This year I'm trying to save money so I can spend it on a new kitchen so I've been working on projects that I already have where I can.  And with lockdown I didn't even have to commute to London anymore - no excuses I had to finish it.
Making the flowers themselves was quite nice, but I found the placing on the felt ring quite stressful.  How to make it look balanced and pretty when you have to place each flower one at a time!

But I got there in the end.  Finished!  It can now be tucked away with the Christmas decorations, ready to come out and shine in December.
(I wonder if I would have bought the pattern in the first place if I had known I would own a black dog in the future and working in white felt would be rather unpractical?)

Sunday 7 June 2020

June's Kumihimo Necklace

Last year our neighbour June spent a day showing me how to lino print.  Since coronavirus hit we've been doing their food shop each week as she's been shielding.  It's meant that we've gotten to know them both better as we have a little socially distant chat when we take their shopping round.

One week June gave me some 'beads'.  They had made a ring but the elastic which held everything together had just snapped and she didn't know what to do with the result.  Would I like them?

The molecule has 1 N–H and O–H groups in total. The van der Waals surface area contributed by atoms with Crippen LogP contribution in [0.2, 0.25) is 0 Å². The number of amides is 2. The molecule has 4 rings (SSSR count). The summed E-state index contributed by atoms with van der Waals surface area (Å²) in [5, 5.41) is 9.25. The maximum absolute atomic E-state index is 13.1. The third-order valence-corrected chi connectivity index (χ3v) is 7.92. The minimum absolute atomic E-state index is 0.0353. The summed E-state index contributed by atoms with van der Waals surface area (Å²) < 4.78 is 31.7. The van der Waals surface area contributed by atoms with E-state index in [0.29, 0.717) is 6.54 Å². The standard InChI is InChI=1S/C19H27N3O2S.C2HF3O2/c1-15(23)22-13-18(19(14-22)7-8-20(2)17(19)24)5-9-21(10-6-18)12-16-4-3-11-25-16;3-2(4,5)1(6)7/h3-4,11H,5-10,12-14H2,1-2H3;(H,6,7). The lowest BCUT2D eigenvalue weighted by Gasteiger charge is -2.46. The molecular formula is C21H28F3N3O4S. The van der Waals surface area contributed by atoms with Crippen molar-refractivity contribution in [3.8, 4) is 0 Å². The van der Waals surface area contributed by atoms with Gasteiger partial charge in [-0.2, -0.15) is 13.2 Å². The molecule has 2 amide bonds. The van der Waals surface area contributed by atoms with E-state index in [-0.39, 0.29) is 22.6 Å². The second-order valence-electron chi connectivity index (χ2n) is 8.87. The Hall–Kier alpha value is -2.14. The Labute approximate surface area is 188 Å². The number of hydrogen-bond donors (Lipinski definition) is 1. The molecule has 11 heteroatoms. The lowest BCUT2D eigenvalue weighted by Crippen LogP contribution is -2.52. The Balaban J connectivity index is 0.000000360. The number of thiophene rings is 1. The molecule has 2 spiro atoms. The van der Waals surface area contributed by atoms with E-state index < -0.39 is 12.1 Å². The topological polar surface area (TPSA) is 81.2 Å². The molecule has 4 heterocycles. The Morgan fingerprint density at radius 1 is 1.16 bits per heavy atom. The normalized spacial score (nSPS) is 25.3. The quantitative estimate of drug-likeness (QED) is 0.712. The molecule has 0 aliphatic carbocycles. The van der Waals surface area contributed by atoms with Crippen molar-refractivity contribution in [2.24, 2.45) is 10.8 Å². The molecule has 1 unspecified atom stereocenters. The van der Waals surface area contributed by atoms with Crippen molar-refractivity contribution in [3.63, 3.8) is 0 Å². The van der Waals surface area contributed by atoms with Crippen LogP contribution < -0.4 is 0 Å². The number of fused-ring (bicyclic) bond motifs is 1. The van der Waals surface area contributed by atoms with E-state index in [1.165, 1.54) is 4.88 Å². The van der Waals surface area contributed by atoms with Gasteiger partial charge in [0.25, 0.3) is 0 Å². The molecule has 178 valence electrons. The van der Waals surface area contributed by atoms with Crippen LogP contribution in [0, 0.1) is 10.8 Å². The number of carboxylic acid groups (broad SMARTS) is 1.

Of course I would.
It made me sad that she couldn't wear the ring anymore and my brain started to work.  Was their a way to make the beads into something new that she could still wear?

My new love of kumihimo was the decider.  But how to do it.  I started by trying to find a pattern for something similar to what was in my head.  But although I found a couple they didn't do what I wanted them to.  Now I was stuck.  Although I knew what I wanted to do, working out how to string the beads to get the look I wanted was near impossible.

As a last resort I googled it.  And came up with a possible solution.  Heidi had created an excel worksheet which would allow you to design your own patterns and show you how to load your beads. 
As it wasn't that expensive and I know I've got other patterns in my head that I want to try I went ahead and bought it.  The only problem - it has to go on 'im outdoors computer as I've only got a mac and it won't work on Apple.

With a bank holiday weekend and nothing better to do, I then spend the day designing my necklace.  I started in the software then tried it for real to see what the resulting pattern would look like.  I think I might have tried it 4 or 5 times over the course of the day until I was happy with the spacing. 
I then loaded all my beads (although I did have to cannibalise some extra beads from my first bracelet to make it long enough) and left it for the day.
I'm very happy with the end result, but its not quite the pattern I designed.  I think I mess up which bead I started with, which threw out the design, but it is close enough and looks great.
And June seemed to like it, she put it straight on when I gave it to her with this weeks shopping delivery.